Until recently, the future of the Irish Open was in doubt. Despite hosting the biggest galleries on the European Tour, the tournament had financial difficulties, as endorsers pulled out due to sustained losses. Worse, new sponsorships were hard to find, substantially dropping the event's purse and weakening the playing field.
Luckily for the event, Rory McIlroy stepped in to stabilize things in 2015, with McIlroy and his foundation agreeing to a multi-year deal as hosts. McIlroy's presence injected an instant sense of revival in the tournament, ensuring it's validity for the near future.
However, there are plenty of obstacles remaining in the Irish Open's path if it wants to achieve sustainability. And McIlroy doesn't want to simply save the tournament; he hopes to see it grow and flourish.
Which is why his foundation sent representatives to the Waste Management Open last week, hoping to seek guidance from an event billed as "golf's biggest party."
On the surface, this may seem odd. The Irish Open, one of the more respected, prestigious international events since its inception in 1927, asking for help from the Phoenix venue, a tour stop that was -- and in some circles, still is -- ridiculed for its raucous, sacrilegious atmosphere.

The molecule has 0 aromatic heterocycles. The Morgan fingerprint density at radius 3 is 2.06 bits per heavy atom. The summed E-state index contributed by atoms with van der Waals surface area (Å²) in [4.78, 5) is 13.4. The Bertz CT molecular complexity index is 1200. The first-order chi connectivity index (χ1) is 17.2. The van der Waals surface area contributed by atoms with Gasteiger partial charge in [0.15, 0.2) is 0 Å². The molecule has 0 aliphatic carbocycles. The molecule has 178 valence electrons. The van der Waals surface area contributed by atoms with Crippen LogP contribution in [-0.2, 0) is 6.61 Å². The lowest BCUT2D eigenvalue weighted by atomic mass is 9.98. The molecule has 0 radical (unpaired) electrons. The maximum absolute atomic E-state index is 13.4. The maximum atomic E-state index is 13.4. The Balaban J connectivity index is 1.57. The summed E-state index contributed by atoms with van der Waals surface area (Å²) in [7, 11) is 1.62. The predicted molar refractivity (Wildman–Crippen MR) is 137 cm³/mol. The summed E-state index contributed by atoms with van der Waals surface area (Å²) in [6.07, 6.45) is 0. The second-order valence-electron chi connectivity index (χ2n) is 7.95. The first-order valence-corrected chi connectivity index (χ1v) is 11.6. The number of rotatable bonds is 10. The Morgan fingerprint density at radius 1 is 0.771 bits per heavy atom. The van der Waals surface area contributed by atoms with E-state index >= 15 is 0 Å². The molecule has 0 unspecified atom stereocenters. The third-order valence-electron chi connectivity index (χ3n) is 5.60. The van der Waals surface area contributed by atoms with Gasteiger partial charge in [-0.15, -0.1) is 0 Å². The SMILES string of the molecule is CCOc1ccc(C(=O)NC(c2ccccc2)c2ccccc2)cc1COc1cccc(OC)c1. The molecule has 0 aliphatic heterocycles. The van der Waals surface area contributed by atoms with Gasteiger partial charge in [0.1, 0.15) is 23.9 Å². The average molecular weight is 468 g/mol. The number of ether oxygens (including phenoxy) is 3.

Yet, what got the Irish Open -- and many struggling tournaments, for that matter -- into trouble is standing put on old norms. Getting a class or two from the Phoenix folks, who have thought outside the box in their party planning, can be an enlightening experience.
Attendance was one of the primary objects for the Irish visitors. Mentioned above, the Irish Open draws quite the crowd for its tournament, but TPC Scottsdale's gallery is nearly five times bigger. Although the laid-back nature plays a part in this numbers game, so does the cost: Tickets to the event are some of the cheapest prices on tour. A far cry from the Irish Open, which charges major championship-like prices.
And the Waste Management is more than just big numbers at the gate. Last year alone, the tournament raised $9 million for local organizations.
It's tone may rub the wrong way, yet there's no doubting its fiscal and charitable success.
“My commitment to making the Irish Open as successful as it can possibly be is well known,” McIlroy told the Guardian. “If we can learn anything at all from such a huge event on the PGA Tour, that can only be a good thing. I was delighted the foundation was given the chance to learn more about what has made Phoenix so popular."
We can only hope McIlroy's foundation tries to duplicate the irreverent ambiance, if only to see raised kilts and flying Guinness at this year's Irish Open.